The Ruskell factor
The personnel department has been rebuilt at the top with the departures of Bobby DePaul on the pro side and Greg Gabriel overseeing college scouting.

In their place is Tim Ruskell, who shares Angelos draft philosophies from their years with Tampa Bay and who also has a history of line-building.

His first pick as head of the Seattle Seahawks was guard Chris Spencer and in the 17 Tampa Bay drafts with which he was involved, linemen were taken with the first picks 10 times.

In 1996 the Bucs took two defensive linemen in the first round; in 1997 they grabbed a tackle in the second round and more than once invested multiple mid-round picks in the offensive line in particular.
QB thinking

Sometimes from the outside its difficult to see how a system really makes that huge a difference in a quarterback. They all throw the same ball, line up in the same place, but somethings different.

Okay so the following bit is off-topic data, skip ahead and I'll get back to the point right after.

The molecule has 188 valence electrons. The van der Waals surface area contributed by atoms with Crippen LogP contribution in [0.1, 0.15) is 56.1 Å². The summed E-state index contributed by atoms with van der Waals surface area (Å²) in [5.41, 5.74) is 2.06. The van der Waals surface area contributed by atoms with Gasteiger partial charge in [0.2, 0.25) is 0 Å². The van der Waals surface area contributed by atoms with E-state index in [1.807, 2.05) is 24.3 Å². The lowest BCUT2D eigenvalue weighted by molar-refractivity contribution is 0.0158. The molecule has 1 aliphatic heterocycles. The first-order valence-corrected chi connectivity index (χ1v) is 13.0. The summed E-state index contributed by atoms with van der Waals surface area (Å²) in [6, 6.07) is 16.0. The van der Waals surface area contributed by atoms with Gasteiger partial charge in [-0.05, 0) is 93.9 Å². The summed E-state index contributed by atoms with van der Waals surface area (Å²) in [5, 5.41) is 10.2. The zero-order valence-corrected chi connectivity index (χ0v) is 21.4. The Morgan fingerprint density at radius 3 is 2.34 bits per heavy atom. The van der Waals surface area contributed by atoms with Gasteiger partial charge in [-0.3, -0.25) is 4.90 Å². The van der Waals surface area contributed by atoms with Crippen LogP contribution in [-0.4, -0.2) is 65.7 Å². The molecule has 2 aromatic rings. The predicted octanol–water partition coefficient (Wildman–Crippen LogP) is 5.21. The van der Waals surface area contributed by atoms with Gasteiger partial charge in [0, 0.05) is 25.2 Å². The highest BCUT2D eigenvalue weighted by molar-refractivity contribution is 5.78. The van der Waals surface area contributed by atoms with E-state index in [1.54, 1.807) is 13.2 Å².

Pittsburgh Steelers great Jerome Bettis (whom the Bears passed on in 1993 to draft Curtis Conway, by the way, as long as were starting to swing onto early approach for the draft) said on Wednesdays The Dan Patrick Show that Ben Roethlisberger warrants inclusion in that class with Brady and Peyton Manning.

The numbers dont really support that, but thats because its easy to be looking at the wrong numbers. Roethlisberger is going for his third Super Bowl win, at only age 28), which would tie him with Brady and further his lead over Mannings one.